AT&T recently announced it would enable FaceTime over cellular at no extra charge for iOS 6 customers with an LTE device on any tiered plan, and that it would continue to support the application for customers with any AT&T Mobile Share plan as well as FaceTime over Wi-Fi. The new capability is expected to be available by early January at the latest, according to AT&T.
The move is a change of direction for AT&T, which in August announced plans to block the FaceTime app over its network for all customers not on its Mobile Share data plan. Since then, the company has been in battle with Free Press, New America Foundation's Open Technology Institute, and Public Knowledge. The consumer advocacy groups argued that the restriction violates the FCC's net-neutrality rules.
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Jim Cicconi, AT&T’s senior executive vice president of external and legislative affairs, blogged about the wireless carrier’s thinking on its initial position, saying, “As most observers are aware, Apple’s FaceTime application is currently enabled on AT&T’s popular Mobile Share plan as well as on Wi-Fi, though not at this time on our other billing plans. This approach has raised questions and some concerns. We decided to take this cautious approach for important reasons. AT&T has by far more iPhones on our network than any other carrier. We’re proud of this fact and the confidence our customers have in us. But it also means that when Apple rolls out new services or changes, as it did in iOS 6, it can have a much greater, and more immediate, impact on AT&T’s network than is the case with carriers who have far fewer iPhone users.”
The FaceTime app came preloaded on tens of millions of AT&T customers’ iPhones. Cicconi added that “As a result there was no way for our engineers to effectively model usage, and thus to assess network impact.” In expressing this point, Cicconi noted that impacts could have negative repercussions for other smartphone users on the AT&T network had it not approached the issue with caution.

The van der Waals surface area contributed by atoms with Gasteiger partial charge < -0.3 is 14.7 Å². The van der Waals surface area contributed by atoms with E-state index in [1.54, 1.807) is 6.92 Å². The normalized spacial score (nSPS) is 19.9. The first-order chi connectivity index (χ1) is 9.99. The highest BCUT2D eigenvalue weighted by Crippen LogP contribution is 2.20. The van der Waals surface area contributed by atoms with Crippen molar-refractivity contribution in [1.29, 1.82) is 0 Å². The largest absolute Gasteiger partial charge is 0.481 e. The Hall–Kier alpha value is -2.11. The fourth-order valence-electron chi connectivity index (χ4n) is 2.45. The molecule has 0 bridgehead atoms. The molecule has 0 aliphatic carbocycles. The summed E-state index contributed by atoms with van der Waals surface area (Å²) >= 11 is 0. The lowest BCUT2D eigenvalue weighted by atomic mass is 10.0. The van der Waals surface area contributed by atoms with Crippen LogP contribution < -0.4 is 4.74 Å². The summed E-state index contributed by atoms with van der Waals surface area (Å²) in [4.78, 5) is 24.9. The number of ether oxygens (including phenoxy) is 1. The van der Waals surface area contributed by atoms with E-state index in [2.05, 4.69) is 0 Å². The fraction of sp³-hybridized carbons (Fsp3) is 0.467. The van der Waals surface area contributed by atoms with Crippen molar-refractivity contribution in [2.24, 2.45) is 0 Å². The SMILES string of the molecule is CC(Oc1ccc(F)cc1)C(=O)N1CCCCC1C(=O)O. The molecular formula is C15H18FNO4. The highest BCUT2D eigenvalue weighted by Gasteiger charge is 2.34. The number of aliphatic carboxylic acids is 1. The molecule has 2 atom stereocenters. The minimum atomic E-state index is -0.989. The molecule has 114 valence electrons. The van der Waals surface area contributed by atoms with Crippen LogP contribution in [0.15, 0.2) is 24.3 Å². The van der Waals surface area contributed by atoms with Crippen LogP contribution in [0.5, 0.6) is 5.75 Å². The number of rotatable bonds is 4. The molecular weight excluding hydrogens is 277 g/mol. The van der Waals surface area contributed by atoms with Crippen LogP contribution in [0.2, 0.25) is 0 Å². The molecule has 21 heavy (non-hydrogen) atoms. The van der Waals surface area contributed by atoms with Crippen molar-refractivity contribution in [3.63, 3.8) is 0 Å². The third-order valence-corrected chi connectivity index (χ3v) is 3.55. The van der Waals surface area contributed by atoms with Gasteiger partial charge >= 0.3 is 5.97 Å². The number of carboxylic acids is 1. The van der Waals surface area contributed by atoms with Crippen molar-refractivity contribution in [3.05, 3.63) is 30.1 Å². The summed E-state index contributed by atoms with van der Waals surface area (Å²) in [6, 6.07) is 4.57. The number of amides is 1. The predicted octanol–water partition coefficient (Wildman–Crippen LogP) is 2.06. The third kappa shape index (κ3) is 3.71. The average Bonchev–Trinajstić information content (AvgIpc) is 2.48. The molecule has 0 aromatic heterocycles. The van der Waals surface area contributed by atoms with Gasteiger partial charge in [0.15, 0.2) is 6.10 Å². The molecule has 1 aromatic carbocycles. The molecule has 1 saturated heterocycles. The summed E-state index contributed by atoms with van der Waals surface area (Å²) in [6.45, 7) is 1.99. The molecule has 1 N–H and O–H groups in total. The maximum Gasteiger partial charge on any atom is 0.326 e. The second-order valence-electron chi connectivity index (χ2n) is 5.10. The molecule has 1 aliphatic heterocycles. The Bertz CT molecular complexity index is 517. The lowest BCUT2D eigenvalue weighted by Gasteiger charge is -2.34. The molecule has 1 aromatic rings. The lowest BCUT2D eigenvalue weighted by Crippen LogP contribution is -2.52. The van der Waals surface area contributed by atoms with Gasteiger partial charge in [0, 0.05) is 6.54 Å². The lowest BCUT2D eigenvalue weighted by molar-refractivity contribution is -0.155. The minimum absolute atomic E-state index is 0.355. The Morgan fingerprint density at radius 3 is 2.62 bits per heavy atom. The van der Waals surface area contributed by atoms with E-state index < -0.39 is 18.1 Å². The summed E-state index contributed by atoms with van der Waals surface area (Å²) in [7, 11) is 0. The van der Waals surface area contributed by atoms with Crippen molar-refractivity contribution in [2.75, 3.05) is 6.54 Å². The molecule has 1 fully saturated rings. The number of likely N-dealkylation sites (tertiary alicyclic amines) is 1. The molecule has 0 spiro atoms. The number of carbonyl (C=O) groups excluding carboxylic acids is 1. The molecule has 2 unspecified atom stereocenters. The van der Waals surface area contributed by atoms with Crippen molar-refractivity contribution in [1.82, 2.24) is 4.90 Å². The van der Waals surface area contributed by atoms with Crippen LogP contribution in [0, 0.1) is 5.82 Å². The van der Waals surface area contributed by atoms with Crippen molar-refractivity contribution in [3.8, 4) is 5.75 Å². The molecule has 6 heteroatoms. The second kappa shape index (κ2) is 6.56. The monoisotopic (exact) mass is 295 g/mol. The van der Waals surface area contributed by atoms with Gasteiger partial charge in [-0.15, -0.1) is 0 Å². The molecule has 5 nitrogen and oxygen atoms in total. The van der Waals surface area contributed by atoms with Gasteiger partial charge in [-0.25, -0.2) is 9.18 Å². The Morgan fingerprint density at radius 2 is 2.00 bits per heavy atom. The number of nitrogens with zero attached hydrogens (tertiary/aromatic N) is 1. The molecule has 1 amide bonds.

The Nov. 8 blog indicated that AT&T would roll out the functionality “over the next eight to 10 weeks”.
Free Press and Public Knowledge are waiting with baited breath and, according to a recent post by The Hill, have said they will file a formal complaint with the FCC if AT&T fails to lift the restriction in a timely manner.
"The law is clear," says Free Press Policy director, Matt Wood. "AT&T cannot block FaceTime based on claims of potential congestion. There’s nothing even remotely reasonable about that approach. AT&T simply can’t justify blocking an app that competes with its voice and texting services unless customers purchase a more expensive monthly plan that includes an unlimited amount of those very same services. AT&T's course correction is a move in the right direction, but until the company makes FaceTime available to all of its customers it is still in violation of the FCC's rules and the broader principles of Net Neutrality."
Edited by Brooke Neuman